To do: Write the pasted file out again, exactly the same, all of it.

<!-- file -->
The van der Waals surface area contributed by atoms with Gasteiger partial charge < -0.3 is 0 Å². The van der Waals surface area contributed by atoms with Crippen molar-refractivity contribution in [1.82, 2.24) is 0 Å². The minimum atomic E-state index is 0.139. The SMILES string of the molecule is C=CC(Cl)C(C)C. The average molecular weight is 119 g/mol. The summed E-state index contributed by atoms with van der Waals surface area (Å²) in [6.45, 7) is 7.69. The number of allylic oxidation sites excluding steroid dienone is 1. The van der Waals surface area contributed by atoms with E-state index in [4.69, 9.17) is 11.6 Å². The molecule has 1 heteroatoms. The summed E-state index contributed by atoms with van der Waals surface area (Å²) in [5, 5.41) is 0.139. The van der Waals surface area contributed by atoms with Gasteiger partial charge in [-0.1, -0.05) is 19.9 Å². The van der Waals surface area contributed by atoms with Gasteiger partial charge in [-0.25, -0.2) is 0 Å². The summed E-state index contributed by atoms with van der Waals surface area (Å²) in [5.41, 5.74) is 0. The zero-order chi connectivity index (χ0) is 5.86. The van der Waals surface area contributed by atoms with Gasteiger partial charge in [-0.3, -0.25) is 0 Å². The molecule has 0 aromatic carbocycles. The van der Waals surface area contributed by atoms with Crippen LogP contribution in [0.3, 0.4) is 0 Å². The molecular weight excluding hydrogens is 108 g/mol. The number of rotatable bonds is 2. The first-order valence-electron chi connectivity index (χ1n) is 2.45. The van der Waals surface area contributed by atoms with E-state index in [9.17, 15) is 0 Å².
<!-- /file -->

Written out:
The van der Waals surface area contributed by atoms with Gasteiger partial charge < -0.3 is 0 Å². The van der Waals surface area contributed by atoms with Crippen molar-refractivity contribution in [1.82, 2.24) is 0 Å². The minimum atomic E-state index is 0.139. The SMILES string of the molecule is C=CC(Cl)C(C)C. The average molecular weight is 119 g/mol. The summed E-state index contributed by atoms with van der Waals surface area (Å²) in [6.45, 7) is 7.69. The number of allylic oxidation sites excluding steroid dienone is 1. The van der Waals surface area contributed by atoms with E-state index in [4.69, 9.17) is 11.6 Å². The molecule has 1 heteroatoms. The summed E-state index contributed by atoms with van der Waals surface area (Å²) in [5, 5.41) is 0.139. The van der Waals surface area contributed by atoms with Gasteiger partial charge in [-0.1, -0.05) is 19.9 Å². The van der Waals surface area contributed by atoms with Gasteiger partial charge in [-0.25, -0.2) is 0 Å². The summed E-state index contributed by atoms with van der Waals surface area (Å²) in [5.41, 5.74) is 0. The zero-order chi connectivity index (χ0) is 5.86. The van der Waals surface area contributed by atoms with Gasteiger partial charge in [-0.3, -0.25) is 0 Å². The molecule has 0 aromatic carbocycles. The van der Waals surface area contributed by atoms with Crippen LogP contribution in [0.3, 0.4) is 0 Å². The molecular weight excluding hydrogens is 108 g/mol. The number of rotatable bonds is 2. The first-order valence-electron chi connectivity index (χ1n) is 2.45. The van der Waals surface area contributed by atoms with E-state index in [9.17, 15) is 0 Å².